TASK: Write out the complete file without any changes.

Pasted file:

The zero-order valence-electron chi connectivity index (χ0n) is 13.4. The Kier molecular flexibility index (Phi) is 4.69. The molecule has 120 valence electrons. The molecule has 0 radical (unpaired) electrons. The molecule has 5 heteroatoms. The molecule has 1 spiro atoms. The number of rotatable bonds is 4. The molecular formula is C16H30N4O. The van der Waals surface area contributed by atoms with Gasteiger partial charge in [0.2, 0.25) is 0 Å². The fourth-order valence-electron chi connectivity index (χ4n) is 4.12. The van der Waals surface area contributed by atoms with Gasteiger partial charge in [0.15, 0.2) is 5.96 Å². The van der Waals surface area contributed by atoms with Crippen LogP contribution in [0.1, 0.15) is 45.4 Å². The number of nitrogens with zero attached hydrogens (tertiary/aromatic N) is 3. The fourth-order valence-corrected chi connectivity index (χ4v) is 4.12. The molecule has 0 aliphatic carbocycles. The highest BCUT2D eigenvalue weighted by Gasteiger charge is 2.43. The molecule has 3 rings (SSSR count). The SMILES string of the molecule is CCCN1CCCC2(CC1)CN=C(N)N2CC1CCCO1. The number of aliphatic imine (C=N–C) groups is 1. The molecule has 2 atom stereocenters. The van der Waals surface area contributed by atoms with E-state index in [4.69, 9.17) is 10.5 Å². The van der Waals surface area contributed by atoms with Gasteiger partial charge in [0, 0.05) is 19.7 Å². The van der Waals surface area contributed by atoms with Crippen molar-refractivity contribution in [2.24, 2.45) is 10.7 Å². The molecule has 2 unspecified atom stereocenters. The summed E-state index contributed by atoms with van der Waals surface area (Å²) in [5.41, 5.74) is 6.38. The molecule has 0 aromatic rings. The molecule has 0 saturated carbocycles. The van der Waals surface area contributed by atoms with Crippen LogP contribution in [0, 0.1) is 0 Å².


The zero-order valence-electron chi connectivity index (χ0n) is 13.4. The Kier molecular flexibility index (Phi) is 4.69. The molecule has 120 valence electrons. The molecule has 0 radical (unpaired) electrons. The molecule has 5 heteroatoms. The molecule has 1 spiro atoms. The number of rotatable bonds is 4. The molecular formula is C16H30N4O. The van der Waals surface area contributed by atoms with Gasteiger partial charge in [0.2, 0.25) is 0 Å². The fourth-order valence-electron chi connectivity index (χ4n) is 4.12. The van der Waals surface area contributed by atoms with Gasteiger partial charge in [0.15, 0.2) is 5.96 Å². The van der Waals surface area contributed by atoms with Crippen LogP contribution in [0.1, 0.15) is 45.4 Å². The number of nitrogens with zero attached hydrogens (tertiary/aromatic N) is 3. The fourth-order valence-corrected chi connectivity index (χ4v) is 4.12. The molecule has 0 aliphatic carbocycles. The highest BCUT2D eigenvalue weighted by Gasteiger charge is 2.43. The molecule has 3 rings (SSSR count). The SMILES string of the molecule is CCCN1CCCC2(CC1)CN=C(N)N2CC1CCCO1. The number of aliphatic imine (C=N–C) groups is 1. The molecule has 2 atom stereocenters. The van der Waals surface area contributed by atoms with E-state index in [4.69, 9.17) is 10.5 Å². The van der Waals surface area contributed by atoms with Gasteiger partial charge in [0, 0.05) is 19.7 Å². The van der Waals surface area contributed by atoms with Crippen molar-refractivity contribution in [2.24, 2.45) is 10.7 Å². The molecule has 2 unspecified atom stereocenters. The summed E-state index contributed by atoms with van der Waals surface area (Å²) in [5.41, 5.74) is 6.38. The molecule has 0 aromatic rings. The molecule has 0 saturated carbocycles. The van der Waals surface area contributed by atoms with Crippen LogP contribution in [0, 0.1) is 0 Å².